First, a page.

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ON the last house in a little village stood a Stork's nest. The Mother Stork sat in it with her four young ones, who stretched out their heads with the pointed black beaks, for their beaks had not yet turned red. A little way off stood the Father-Stork, all alone on the ridge of the roof, quite upright and stiff; he had drawn up one of his legs, so as not to be quite idle while he stood sentry. One would have thought he had been carved out of wood, so still did he stand. He thought, “It must look very grand, that my wife has a sentry standing by her nest. They can't tell that it is her husband. They certainly think I have been commanded to stand here. That looks so aristocratic!” And he went on standing on one leg.

Below in the street a whole crowd of children were playing; and when they caught sight of the Storks, one of the boldest of the boys, and afterwards all of them, sang the old verse about the Storks. But they only sang it just as he could remember it:

Stork, stork, fly away;

Go and stay at home today.

Your wife is lying in the nest,

With four young beneath her breast.

The first he will be hanged,

The second will be banged,

The third he will be burned,

And the fourth one will be turned

Outside in!

“Just hear what those boys are singing!” said the little Stork-children. “They say we're to be hanged and burned.”

“You're not to care for that!” said the Mother-Stork. “Don't listen to it, and then it won't matter.”

But the boys went on singing, and pointed at the Storks mockingly with their fingers; only one boy, whose name was Peter, declared that it was a sin to make jest of animals, and he would not join in it at all.

The Mother-Stork comforted her children. “Don't you mind it at all,” she said; “see how quiet your father stands, though it's only on one leg.

“We are very much afraid,” said the young Storks and they drew their heads far back into the nest.

Now today, when the children came out again to play, and saw the Storks, they sang their song:

The first he will be hanged,

The second will be hanged-----

“Shall we be hanged and burned?” asked the young Storks.

“No, certainly not,” replied the mother. “You shall learn to fly; I'll exercise you; then we shall fly out into the meadows and pay a visit to the frogs; they will bow before us in the water, and sing ‘Co-ax co-ax!’ and then we shall eat them up. That will be a real pleasure.”

“And what then?” asked the young Storks.

“Then all the Storks will assemble, all that are here in the whole country, and the autumn exercises begin: then one must fly well, for that is highly important, for whoever cannot fly properly will be thrust dead by the general's beak; so take care and learn well when the exercising begins.”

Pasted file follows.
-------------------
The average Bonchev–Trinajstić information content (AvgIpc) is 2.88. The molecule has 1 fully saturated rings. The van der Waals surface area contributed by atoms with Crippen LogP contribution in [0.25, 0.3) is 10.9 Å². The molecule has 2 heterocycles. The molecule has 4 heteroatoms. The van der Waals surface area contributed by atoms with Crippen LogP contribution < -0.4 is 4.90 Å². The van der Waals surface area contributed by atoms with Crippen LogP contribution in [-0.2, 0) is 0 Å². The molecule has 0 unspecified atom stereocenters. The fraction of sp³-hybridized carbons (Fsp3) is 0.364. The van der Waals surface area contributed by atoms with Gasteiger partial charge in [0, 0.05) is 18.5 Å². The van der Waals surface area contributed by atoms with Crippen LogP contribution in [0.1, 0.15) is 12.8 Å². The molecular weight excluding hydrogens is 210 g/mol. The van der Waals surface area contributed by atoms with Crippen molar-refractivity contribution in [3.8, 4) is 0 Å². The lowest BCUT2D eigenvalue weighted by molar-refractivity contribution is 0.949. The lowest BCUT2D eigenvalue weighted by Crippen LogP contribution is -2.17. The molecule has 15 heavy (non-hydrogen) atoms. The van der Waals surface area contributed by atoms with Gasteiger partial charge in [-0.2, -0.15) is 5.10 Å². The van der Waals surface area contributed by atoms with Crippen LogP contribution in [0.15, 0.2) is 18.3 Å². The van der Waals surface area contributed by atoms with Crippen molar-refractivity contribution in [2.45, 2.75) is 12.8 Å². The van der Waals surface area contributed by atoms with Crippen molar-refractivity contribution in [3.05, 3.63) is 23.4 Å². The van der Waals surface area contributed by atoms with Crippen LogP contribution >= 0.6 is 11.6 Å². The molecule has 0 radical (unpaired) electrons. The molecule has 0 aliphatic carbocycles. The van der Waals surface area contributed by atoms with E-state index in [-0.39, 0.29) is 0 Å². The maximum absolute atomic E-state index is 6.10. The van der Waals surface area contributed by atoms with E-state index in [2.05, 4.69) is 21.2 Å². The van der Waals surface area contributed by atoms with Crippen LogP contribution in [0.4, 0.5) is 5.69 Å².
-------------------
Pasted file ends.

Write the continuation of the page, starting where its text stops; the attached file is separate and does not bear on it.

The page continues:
“But then we shall be killed, as the boys say:----and only listen, now they're singing again.”

“Listen to me, and not to them,” said the MotherStork.

“After the great review we shall fly away to the warm countries, far away from here, over mountains and forests. We shall fly to Egypt, where there are three cornered houses of stone, which run up to a point and tower above the clouds; they are called pyramids, and are older than a stork can imagine. There is a river in that country which runs out of its bed, and then all the land is turned to mud. One walks about in the mud, and eats frogs.”

“Oh!” cried all the young ones.

“Yes! It is glorious there! One does nothing all day long but eat; and while we are so comfortable over there, here there is not a green leaf on the trees; here it is so cold that the clouds freeze to pieces, and fall down in little white rags!?”

It was the snow that she meant, but she could not explain it in any other way.

“And do the naughty boys freeze to pieces?” asked the young Storks.

“No, they do not freeze to pieces; but they are not far from it, and must sit in the dark room and cower. You, on the other hand, can fly about in foreign lands, where there are flowers, and the sun shines warm.”

Now some time had elapsed, and the nestlings had grown so large that they could stand upright in the nest and look far around; and the Father-Stork came every day with delicious frogs, little snakes, and all kinds of stork-dainties as he found them. Oh! It looked funny when he performed feats before them! He laid his head quite back upon his tail, and clapped with his beak as if it had been a little clapper; and then he told them stories, all about the marshes.

“Listen! Now you must learn to fly, ” said the Mother-Stork one day; and all the four young ones had to go out on the ridge of the roof . Oh , how they tottered ! how they balanced themselves with their wi............

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